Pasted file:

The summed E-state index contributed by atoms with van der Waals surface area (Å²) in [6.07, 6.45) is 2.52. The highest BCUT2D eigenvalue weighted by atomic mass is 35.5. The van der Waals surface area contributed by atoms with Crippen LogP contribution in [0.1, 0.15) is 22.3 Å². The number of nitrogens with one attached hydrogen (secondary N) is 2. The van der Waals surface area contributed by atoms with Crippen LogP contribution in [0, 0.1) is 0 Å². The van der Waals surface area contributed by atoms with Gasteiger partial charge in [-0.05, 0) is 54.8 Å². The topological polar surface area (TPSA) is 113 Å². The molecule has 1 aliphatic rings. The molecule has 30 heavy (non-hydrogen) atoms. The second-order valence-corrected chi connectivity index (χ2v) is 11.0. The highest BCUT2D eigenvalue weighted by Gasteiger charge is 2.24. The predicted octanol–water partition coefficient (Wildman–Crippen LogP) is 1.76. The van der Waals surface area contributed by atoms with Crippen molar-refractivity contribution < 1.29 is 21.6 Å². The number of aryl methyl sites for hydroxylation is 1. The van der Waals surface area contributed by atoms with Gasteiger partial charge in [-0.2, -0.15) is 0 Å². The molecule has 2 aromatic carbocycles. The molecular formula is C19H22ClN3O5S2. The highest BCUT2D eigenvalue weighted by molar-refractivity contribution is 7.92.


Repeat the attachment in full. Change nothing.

The summed E-state index contributed by atoms with van der Waals surface area (Å²) in [6.07, 6.45) is 2.52. The highest BCUT2D eigenvalue weighted by atomic mass is 35.5. The van der Waals surface area contributed by atoms with Crippen LogP contribution in [0.1, 0.15) is 22.3 Å². The number of nitrogens with one attached hydrogen (secondary N) is 2. The van der Waals surface area contributed by atoms with Crippen LogP contribution in [0, 0.1) is 0 Å². The van der Waals surface area contributed by atoms with Gasteiger partial charge in [-0.05, 0) is 54.8 Å². The topological polar surface area (TPSA) is 113 Å². The molecule has 1 aliphatic rings. The molecule has 30 heavy (non-hydrogen) atoms. The second-order valence-corrected chi connectivity index (χ2v) is 11.0. The highest BCUT2D eigenvalue weighted by Gasteiger charge is 2.24. The predicted octanol–water partition coefficient (Wildman–Crippen LogP) is 1.76. The van der Waals surface area contributed by atoms with Crippen molar-refractivity contribution < 1.29 is 21.6 Å². The number of aryl methyl sites for hydroxylation is 1. The van der Waals surface area contributed by atoms with Gasteiger partial charge in [-0.2, -0.15) is 0 Å². The molecule has 2 aromatic carbocycles. The molecular formula is C19H22ClN3O5S2. The highest BCUT2D eigenvalue weighted by molar-refractivity contribution is 7.92.